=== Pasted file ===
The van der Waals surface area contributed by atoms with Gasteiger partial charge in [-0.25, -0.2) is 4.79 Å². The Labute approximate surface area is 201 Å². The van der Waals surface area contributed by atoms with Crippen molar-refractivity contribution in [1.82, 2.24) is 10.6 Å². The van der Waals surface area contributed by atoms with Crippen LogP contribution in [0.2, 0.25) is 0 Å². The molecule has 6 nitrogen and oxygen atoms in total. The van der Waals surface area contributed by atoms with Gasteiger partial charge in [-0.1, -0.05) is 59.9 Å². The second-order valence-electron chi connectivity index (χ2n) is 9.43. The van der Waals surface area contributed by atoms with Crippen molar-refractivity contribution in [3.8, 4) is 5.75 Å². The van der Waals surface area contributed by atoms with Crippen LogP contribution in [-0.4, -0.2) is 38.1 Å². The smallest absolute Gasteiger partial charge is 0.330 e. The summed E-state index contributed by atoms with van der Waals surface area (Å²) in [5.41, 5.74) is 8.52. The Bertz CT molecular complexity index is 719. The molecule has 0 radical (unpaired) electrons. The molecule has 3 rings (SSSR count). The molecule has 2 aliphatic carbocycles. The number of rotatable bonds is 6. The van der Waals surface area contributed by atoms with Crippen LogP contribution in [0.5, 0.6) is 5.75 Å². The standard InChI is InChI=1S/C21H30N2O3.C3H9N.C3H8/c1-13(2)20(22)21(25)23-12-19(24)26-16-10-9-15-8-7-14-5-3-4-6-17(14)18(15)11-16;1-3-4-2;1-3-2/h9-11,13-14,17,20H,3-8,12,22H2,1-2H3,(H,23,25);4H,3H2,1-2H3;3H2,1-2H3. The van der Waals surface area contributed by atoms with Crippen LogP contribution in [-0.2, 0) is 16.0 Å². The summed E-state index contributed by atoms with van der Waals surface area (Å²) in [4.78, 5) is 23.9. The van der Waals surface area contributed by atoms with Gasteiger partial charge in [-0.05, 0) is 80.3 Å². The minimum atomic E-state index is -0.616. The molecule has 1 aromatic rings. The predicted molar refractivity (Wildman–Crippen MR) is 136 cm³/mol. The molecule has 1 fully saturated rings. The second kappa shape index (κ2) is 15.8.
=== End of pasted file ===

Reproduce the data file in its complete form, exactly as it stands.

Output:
The van der Waals surface area contributed by atoms with Gasteiger partial charge in [-0.25, -0.2) is 4.79 Å². The Labute approximate surface area is 201 Å². The van der Waals surface area contributed by atoms with Crippen molar-refractivity contribution in [1.82, 2.24) is 10.6 Å². The van der Waals surface area contributed by atoms with Crippen LogP contribution in [0.2, 0.25) is 0 Å². The molecule has 6 nitrogen and oxygen atoms in total. The van der Waals surface area contributed by atoms with Gasteiger partial charge in [-0.1, -0.05) is 59.9 Å². The second-order valence-electron chi connectivity index (χ2n) is 9.43. The van der Waals surface area contributed by atoms with Crippen molar-refractivity contribution in [3.8, 4) is 5.75 Å². The van der Waals surface area contributed by atoms with Crippen LogP contribution in [-0.4, -0.2) is 38.1 Å². The smallest absolute Gasteiger partial charge is 0.330 e. The summed E-state index contributed by atoms with van der Waals surface area (Å²) in [5.41, 5.74) is 8.52. The Bertz CT molecular complexity index is 719. The molecule has 0 radical (unpaired) electrons. The molecule has 3 rings (SSSR count). The molecule has 2 aliphatic carbocycles. The number of rotatable bonds is 6. The van der Waals surface area contributed by atoms with Crippen LogP contribution in [0.5, 0.6) is 5.75 Å². The standard InChI is InChI=1S/C21H30N2O3.C3H9N.C3H8/c1-13(2)20(22)21(25)23-12-19(24)26-16-10-9-15-8-7-14-5-3-4-6-17(14)18(15)11-16;1-3-4-2;1-3-2/h9-11,13-14,17,20H,3-8,12,22H2,1-2H3,(H,23,25);4H,3H2,1-2H3;3H2,1-2H3. The van der Waals surface area contributed by atoms with Crippen LogP contribution in [-0.2, 0) is 16.0 Å². The summed E-state index contributed by atoms with van der Waals surface area (Å²) in [4.78, 5) is 23.9. The van der Waals surface area contributed by atoms with Gasteiger partial charge in [-0.05, 0) is 80.3 Å². The minimum atomic E-state index is -0.616. The molecule has 1 aromatic rings. The predicted molar refractivity (Wildman–Crippen MR) is 136 cm³/mol. The molecule has 1 fully saturated rings. The second kappa shape index (κ2) is 15.8.